Junior Watson, will perform at 9 p.m. Harman, whom many
consider to be one of the greatest living harmonica players, was born
into a musical family in Anniston, Ala.
As a child, he learned to play several instruments, including
piano, guitar and harmonica. In 1962, he moved to Panama City, Fla.,
where he frequented black nightclubs to hear acts like Little Milton
Campbell, Jimmy Reed and Redding. Harman began performing with local
musicians and put together his own bands, performing under many different
names. In 1964, a label manager took the 18-year-old bluesman to Atlanta
to record a 45 rpm record, and he spent the next several years touring
the eastern United States.
In 1970, Harman moved to southern California, where he still resides.
In his career spanning more than four decades, Harman has released 29
recordings, received 14 W.C. Handy Blues Award nominations and played
alongside greats like Freddie King, Waters, T-Bone Walker and Albert
Collins. While Harman doesnt go on tour with a band anymore, he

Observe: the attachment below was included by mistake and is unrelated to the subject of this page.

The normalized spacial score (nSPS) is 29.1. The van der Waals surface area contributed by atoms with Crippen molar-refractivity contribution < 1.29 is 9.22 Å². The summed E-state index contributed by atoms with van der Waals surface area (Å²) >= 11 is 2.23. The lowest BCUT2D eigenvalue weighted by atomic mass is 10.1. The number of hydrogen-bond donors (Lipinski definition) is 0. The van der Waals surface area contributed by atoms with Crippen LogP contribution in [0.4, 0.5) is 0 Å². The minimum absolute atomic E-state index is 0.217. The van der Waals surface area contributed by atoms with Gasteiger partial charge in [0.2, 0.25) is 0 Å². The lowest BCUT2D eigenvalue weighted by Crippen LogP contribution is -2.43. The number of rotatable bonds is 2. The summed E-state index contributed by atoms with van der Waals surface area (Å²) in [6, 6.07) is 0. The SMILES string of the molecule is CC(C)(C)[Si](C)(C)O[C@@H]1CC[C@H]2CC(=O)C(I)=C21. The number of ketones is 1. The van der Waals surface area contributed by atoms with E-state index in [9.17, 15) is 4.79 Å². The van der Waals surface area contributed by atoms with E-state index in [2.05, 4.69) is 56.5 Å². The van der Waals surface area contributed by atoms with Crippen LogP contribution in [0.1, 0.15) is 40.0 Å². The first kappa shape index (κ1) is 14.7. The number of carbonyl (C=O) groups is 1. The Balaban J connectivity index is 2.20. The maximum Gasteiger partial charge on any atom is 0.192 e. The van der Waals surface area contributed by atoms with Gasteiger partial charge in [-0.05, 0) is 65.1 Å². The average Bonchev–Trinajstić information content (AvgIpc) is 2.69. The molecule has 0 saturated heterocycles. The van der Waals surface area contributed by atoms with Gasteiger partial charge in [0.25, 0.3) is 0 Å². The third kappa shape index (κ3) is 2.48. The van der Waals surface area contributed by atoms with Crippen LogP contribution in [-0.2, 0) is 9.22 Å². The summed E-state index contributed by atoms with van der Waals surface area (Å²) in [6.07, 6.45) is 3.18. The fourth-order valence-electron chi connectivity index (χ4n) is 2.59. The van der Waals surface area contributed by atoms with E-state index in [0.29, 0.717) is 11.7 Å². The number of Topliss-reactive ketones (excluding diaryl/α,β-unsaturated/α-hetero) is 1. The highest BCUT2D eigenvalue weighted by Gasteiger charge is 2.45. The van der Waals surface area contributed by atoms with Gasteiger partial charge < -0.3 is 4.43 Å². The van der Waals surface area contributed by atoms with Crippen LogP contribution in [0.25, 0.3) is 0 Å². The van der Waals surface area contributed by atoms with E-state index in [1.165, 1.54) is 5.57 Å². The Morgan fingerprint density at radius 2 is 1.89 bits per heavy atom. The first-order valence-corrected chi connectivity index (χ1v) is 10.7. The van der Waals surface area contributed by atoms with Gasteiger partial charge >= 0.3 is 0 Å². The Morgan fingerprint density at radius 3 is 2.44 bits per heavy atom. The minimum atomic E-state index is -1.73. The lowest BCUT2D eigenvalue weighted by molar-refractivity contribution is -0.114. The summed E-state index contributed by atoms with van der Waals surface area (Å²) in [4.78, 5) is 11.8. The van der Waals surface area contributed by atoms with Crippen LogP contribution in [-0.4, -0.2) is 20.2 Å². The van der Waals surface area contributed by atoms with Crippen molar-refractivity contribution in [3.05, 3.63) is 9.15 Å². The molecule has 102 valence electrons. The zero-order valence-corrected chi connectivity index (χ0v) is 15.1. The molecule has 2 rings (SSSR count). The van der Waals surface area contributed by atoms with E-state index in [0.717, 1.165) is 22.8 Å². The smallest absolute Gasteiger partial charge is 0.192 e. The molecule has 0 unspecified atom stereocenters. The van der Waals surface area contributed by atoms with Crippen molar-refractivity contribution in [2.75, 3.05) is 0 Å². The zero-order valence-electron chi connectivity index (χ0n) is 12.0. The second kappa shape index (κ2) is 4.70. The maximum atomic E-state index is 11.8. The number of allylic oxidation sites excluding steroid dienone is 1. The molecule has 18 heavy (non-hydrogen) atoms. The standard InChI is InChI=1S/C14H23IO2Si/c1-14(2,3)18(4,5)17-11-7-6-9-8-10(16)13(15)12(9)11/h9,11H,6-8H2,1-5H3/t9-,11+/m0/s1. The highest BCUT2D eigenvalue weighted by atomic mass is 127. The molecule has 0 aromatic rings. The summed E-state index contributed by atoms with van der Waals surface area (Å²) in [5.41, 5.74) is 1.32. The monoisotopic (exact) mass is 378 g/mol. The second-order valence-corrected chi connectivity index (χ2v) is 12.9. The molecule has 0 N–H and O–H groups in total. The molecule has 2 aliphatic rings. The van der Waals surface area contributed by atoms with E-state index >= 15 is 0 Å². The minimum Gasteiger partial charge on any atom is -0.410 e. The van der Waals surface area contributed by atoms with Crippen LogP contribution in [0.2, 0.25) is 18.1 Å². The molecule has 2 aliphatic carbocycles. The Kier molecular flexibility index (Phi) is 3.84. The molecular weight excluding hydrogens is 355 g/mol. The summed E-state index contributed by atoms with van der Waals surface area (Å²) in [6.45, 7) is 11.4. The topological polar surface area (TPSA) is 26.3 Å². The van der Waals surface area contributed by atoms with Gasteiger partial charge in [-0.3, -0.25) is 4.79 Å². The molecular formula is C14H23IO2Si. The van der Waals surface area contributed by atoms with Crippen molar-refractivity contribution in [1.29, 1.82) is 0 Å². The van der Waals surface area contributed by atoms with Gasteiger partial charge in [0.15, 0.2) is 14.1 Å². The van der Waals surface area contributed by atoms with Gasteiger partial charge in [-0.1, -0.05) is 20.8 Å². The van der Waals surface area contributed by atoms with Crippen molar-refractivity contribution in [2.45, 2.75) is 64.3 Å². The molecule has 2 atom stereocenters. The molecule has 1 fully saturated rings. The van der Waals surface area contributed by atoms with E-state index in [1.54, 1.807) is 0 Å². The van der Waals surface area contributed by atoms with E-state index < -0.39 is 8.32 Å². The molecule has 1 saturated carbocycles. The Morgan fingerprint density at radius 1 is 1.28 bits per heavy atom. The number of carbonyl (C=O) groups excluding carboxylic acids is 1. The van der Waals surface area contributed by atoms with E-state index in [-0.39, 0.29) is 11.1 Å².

often performs weekend festivals alone, with Watson or with guitarist
Kid Ramos, who performed at last years Madison Ribberfest.
Watson, meanwhile, boasts an equally impressive resume. In more than
30 years as a blues guitarist, he has performed and recorded with an
all-star roster of musicians, including Big Mama Thorton, Charlie Musselwhite,
Shakey Jake and Jimmy Rogers.
Watson was a founding member of The Mighty Flyers. Watson joined Canned
Heat in the 1980s and continued to tour with the band through much of
Every year we get a little bit better and a little bit bigger,
said Rocky Harrell, who serves on the Madison Ribberfest's Blues Bash
subcommittee, which selects the bands.
We showed the brochure for this years festival to Tommy
Castro, and he went nuts. He couldnt believe the acts we had listed.
Castro wanted to know how in the world we got James Harman to fly out
here all the way from California. He wanted to cancel a gig hed
booked for Saturday in northern Indiana so he could stay and watch Harman